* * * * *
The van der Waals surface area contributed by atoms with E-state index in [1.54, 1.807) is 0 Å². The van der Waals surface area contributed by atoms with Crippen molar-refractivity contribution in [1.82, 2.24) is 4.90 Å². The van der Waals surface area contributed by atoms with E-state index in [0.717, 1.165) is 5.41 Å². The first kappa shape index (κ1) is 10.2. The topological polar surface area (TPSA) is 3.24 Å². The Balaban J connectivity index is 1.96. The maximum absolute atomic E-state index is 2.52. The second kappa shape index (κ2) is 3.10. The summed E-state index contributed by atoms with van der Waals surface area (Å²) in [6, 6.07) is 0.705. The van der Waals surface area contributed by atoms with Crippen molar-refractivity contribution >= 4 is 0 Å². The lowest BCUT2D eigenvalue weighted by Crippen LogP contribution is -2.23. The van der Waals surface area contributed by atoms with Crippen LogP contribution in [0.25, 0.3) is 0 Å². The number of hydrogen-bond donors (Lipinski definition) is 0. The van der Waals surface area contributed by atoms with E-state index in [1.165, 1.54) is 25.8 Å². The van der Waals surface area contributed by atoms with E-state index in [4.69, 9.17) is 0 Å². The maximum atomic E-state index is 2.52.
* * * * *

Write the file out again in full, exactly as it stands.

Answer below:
The van der Waals surface area contributed by atoms with E-state index in [1.54, 1.807) is 0 Å². The van der Waals surface area contributed by atoms with Crippen molar-refractivity contribution in [1.82, 2.24) is 4.90 Å². The van der Waals surface area contributed by atoms with E-state index in [0.717, 1.165) is 5.41 Å². The first kappa shape index (κ1) is 10.2. The topological polar surface area (TPSA) is 3.24 Å². The Balaban J connectivity index is 1.96. The maximum absolute atomic E-state index is 2.52. The second kappa shape index (κ2) is 3.10. The summed E-state index contributed by atoms with van der Waals surface area (Å²) in [6, 6.07) is 0.705. The van der Waals surface area contributed by atoms with Crippen molar-refractivity contribution >= 4 is 0 Å². The lowest BCUT2D eigenvalue weighted by Crippen LogP contribution is -2.23. The van der Waals surface area contributed by atoms with Crippen LogP contribution in [0.25, 0.3) is 0 Å². The number of hydrogen-bond donors (Lipinski definition) is 0. The van der Waals surface area contributed by atoms with E-state index in [1.165, 1.54) is 25.8 Å². The van der Waals surface area contributed by atoms with E-state index in [4.69, 9.17) is 0 Å². The maximum atomic E-state index is 2.52.